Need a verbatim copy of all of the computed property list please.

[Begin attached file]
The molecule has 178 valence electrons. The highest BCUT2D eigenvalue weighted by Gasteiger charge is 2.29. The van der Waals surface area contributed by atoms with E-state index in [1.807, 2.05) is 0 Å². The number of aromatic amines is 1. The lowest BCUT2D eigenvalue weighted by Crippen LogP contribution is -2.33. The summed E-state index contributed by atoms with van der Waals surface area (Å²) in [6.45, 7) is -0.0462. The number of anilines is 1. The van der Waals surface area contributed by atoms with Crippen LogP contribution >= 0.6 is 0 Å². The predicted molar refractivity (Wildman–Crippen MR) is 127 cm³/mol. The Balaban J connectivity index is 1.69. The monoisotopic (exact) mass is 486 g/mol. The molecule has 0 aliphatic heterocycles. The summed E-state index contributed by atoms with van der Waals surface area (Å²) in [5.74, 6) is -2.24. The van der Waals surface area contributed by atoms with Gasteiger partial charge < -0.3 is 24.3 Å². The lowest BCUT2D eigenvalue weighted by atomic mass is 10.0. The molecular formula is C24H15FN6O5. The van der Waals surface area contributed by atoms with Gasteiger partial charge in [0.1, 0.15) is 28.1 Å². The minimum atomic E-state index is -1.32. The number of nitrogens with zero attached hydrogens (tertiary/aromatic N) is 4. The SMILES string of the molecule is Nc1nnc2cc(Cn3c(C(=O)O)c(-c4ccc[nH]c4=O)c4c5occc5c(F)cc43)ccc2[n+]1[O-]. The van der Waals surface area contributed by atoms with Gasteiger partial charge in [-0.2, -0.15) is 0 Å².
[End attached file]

The molecule has 178 valence electrons. The highest BCUT2D eigenvalue weighted by Gasteiger charge is 2.29. The van der Waals surface area contributed by atoms with E-state index in [1.807, 2.05) is 0 Å². The number of aromatic amines is 1. The lowest BCUT2D eigenvalue weighted by Crippen LogP contribution is -2.33. The summed E-state index contributed by atoms with van der Waals surface area (Å²) in [6.45, 7) is -0.0462. The number of anilines is 1. The van der Waals surface area contributed by atoms with Crippen LogP contribution >= 0.6 is 0 Å². The predicted molar refractivity (Wildman–Crippen MR) is 127 cm³/mol. The Balaban J connectivity index is 1.69. The monoisotopic (exact) mass is 486 g/mol. The molecule has 0 aliphatic heterocycles. The summed E-state index contributed by atoms with van der Waals surface area (Å²) in [5.74, 6) is -2.24. The van der Waals surface area contributed by atoms with Gasteiger partial charge < -0.3 is 24.3 Å². The lowest BCUT2D eigenvalue weighted by atomic mass is 10.0. The molecular formula is C24H15FN6O5. The van der Waals surface area contributed by atoms with Gasteiger partial charge in [0.1, 0.15) is 28.1 Å². The minimum atomic E-state index is -1.32. The number of nitrogens with zero attached hydrogens (tertiary/aromatic N) is 4. The SMILES string of the molecule is Nc1nnc2cc(Cn3c(C(=O)O)c(-c4ccc[nH]c4=O)c4c5occc5c(F)cc43)ccc2[n+]1[O-]. The van der Waals surface area contributed by atoms with Gasteiger partial charge in [-0.2, -0.15) is 0 Å².